The year was 1970. Despite the seemingly unending state of war between Israel and Egypt, Menahem Milson, then a young scholar of Arabic literature at the Hebrew University, decided to make an overture of friendship to one of Egypt’s most prominent writers, Naguib Mahfouz (1911-2006).
Through a third party, Milson sent an article he had written about Mahfouz’s works to the author himself, complete with an inscription quoting a medieval Arabic poem about friendship with a person “whom God has not allowed me to meet.’’ Mahfouz, who would go on to win the Nobel Prize for Literature in 1988, had no hesitations about responding to the Israeli. In his reply, he wrote that he had been “profoundly moved’’ by Milson’s gesture, and he chose his own verse of medieval poetry as a token of friendship and respect for Milson.
Last week marked the 10th anniversary of Mahfouz’s death at age 94, after a lifespan that saw Egypt go from British occupation to the revolution of 1952, led by Muhammad Naguib and Gamal Abdel Nasser, and on through the eras of Anwar Sadat and Hosni Mubarak.
Mahfouz lived through five Egyptian-Israeli wars, which helped make him a leading advocate of peace.
In awarding the prize, the Nobel committee credited Mahfouz with “creation of an Arabian narrative art that applies to all of mankind.’’ Compared by some to Dickens and Balzac, his more than 45 novels and short-story collections are markedly diverse. They range from the Cairene trilogy chronicling a Cairo family through three generations; to Children of Gebelawi, an allegory on human history that outraged Islamic religious circles when it came out in serial form in 1959 and prompted extremists to stab and seriously wound Mahfouz 35 years later; to “By a Person Unknown,” a thriller of a short story about a police detective who becomes victim of the serial killer he is attempting to catch.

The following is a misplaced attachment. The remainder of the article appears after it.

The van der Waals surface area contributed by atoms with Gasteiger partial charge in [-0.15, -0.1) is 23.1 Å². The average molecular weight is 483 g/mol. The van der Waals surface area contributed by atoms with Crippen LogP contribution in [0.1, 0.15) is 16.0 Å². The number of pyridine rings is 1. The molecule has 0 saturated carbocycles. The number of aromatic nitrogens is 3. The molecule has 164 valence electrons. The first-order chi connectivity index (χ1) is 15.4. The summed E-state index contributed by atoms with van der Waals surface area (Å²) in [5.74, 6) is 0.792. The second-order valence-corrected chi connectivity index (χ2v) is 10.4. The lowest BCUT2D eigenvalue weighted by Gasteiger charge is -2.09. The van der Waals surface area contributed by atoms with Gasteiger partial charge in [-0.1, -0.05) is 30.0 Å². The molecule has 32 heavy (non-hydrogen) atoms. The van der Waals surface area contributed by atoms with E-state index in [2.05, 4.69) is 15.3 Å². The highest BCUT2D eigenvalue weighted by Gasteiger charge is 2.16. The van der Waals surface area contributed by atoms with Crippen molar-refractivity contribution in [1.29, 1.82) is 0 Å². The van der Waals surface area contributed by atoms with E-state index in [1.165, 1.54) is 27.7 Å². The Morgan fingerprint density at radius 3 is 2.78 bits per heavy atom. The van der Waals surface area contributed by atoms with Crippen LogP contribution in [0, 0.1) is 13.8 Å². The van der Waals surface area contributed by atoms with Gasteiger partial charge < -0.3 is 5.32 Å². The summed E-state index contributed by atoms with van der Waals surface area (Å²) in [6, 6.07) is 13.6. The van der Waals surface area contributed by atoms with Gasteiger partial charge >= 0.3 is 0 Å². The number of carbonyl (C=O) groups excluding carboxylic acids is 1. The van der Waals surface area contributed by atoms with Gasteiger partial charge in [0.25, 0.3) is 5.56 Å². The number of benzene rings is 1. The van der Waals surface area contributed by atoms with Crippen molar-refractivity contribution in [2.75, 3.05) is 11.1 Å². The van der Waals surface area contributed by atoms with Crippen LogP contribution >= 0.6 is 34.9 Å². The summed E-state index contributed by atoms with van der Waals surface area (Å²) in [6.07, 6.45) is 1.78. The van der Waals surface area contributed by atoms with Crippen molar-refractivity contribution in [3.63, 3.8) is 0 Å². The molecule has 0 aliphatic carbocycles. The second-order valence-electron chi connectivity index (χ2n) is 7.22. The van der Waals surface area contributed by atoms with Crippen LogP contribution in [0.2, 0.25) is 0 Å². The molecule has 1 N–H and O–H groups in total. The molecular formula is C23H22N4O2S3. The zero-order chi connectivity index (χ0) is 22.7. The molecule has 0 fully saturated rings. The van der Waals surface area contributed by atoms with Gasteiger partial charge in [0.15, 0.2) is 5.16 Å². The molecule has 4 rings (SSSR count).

Mahfouz also mentored young Arab writers, encouraging them to join his weekly meetings in Cairo cafes with critics and other novelists, reading drafts of their work and making suggestions on how to improve them.
In an interview with The Jerusalem Post on his geranium- adorned porch in the Old Katamon neighborhood of Jerusalem, Milson, now 82, recalled finally meeting Mahfouz when the writer hosted him at his home in Cairo in 1979 after peace was established.
“It was a meeting full of excitement. We spoke about his work, what I wrote about his work, and we exchanged views on the news,’’ he said. Subsequent meetings were also poignant for Milson, who used them as an opportunity to “test my own thinking’’ about Mahfouz’s work.
“The meetings were always very emotional. We met as friends who didn’t meet regularly but are fond of each other,’’ he said.